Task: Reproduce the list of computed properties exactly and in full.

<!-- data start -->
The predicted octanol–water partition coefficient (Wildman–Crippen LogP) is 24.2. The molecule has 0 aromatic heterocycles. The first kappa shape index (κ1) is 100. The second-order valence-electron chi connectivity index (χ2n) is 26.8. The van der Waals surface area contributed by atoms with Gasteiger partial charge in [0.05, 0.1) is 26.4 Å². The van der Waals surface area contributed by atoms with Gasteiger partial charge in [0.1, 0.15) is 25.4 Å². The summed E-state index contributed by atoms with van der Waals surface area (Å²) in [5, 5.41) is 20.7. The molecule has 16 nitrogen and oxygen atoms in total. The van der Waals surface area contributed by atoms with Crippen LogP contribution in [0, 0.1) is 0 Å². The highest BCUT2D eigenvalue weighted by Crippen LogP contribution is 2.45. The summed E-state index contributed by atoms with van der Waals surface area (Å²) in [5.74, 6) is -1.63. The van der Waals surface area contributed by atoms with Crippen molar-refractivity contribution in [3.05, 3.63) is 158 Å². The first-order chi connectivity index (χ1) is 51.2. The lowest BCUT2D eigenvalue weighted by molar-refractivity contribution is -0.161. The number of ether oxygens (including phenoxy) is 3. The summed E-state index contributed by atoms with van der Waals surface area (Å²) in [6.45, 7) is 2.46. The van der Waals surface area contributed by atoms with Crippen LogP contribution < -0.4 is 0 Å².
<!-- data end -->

The predicted octanol–water partition coefficient (Wildman–Crippen LogP) is 24.2. The molecule has 0 aromatic heterocycles. The first kappa shape index (κ1) is 100. The second-order valence-electron chi connectivity index (χ2n) is 26.8. The van der Waals surface area contributed by atoms with Gasteiger partial charge in [0.05, 0.1) is 26.4 Å². The van der Waals surface area contributed by atoms with Gasteiger partial charge in [0.1, 0.15) is 25.4 Å². The summed E-state index contributed by atoms with van der Waals surface area (Å²) in [5, 5.41) is 20.7. The molecule has 16 nitrogen and oxygen atoms in total. The van der Waals surface area contributed by atoms with Crippen LogP contribution in [0, 0.1) is 0 Å². The highest BCUT2D eigenvalue weighted by Crippen LogP contribution is 2.45. The summed E-state index contributed by atoms with van der Waals surface area (Å²) in [5.74, 6) is -1.63. The van der Waals surface area contributed by atoms with Crippen molar-refractivity contribution in [3.05, 3.63) is 158 Å². The first-order chi connectivity index (χ1) is 51.2. The lowest BCUT2D eigenvalue weighted by molar-refractivity contribution is -0.161. The number of ether oxygens (including phenoxy) is 3. The summed E-state index contributed by atoms with van der Waals surface area (Å²) in [6.45, 7) is 2.46. The van der Waals surface area contributed by atoms with Crippen LogP contribution < -0.4 is 0 Å².